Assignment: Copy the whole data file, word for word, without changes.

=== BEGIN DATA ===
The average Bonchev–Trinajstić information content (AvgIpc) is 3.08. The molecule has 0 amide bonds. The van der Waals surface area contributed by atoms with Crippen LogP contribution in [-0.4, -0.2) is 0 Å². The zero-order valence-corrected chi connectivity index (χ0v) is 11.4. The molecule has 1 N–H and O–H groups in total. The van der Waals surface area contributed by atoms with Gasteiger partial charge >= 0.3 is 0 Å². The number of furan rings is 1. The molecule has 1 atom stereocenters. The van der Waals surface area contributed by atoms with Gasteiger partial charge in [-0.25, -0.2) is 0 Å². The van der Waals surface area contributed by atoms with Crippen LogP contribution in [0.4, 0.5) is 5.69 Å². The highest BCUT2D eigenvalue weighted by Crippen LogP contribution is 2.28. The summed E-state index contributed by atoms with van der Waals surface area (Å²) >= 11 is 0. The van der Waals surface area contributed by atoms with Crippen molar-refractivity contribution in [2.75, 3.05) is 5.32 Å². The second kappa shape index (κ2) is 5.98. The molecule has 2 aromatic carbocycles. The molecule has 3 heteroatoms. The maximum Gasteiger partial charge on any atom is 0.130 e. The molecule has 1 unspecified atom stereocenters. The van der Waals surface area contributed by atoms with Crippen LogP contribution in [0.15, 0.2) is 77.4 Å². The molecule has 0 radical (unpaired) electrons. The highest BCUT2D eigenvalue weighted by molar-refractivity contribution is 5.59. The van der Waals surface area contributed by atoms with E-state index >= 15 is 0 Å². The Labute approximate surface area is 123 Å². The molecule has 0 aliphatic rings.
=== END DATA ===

The average Bonchev–Trinajstić information content (AvgIpc) is 3.08. The molecule has 0 amide bonds. The van der Waals surface area contributed by atoms with Crippen LogP contribution in [-0.4, -0.2) is 0 Å². The zero-order valence-corrected chi connectivity index (χ0v) is 11.4. The molecule has 1 N–H and O–H groups in total. The van der Waals surface area contributed by atoms with Gasteiger partial charge >= 0.3 is 0 Å². The number of furan rings is 1. The molecule has 1 atom stereocenters. The van der Waals surface area contributed by atoms with Gasteiger partial charge in [-0.25, -0.2) is 0 Å². The van der Waals surface area contributed by atoms with Crippen LogP contribution in [0.4, 0.5) is 5.69 Å². The highest BCUT2D eigenvalue weighted by Crippen LogP contribution is 2.28. The summed E-state index contributed by atoms with van der Waals surface area (Å²) >= 11 is 0. The van der Waals surface area contributed by atoms with Crippen molar-refractivity contribution in [2.75, 3.05) is 5.32 Å². The second kappa shape index (κ2) is 5.98. The molecule has 2 aromatic carbocycles. The molecule has 3 heteroatoms. The maximum Gasteiger partial charge on any atom is 0.130 e. The molecule has 1 unspecified atom stereocenters. The van der Waals surface area contributed by atoms with Crippen LogP contribution in [0.15, 0.2) is 77.4 Å². The molecule has 0 radical (unpaired) electrons. The highest BCUT2D eigenvalue weighted by molar-refractivity contribution is 5.59. The van der Waals surface area contributed by atoms with E-state index >= 15 is 0 Å². The Labute approximate surface area is 123 Å². The molecule has 0 aliphatic rings.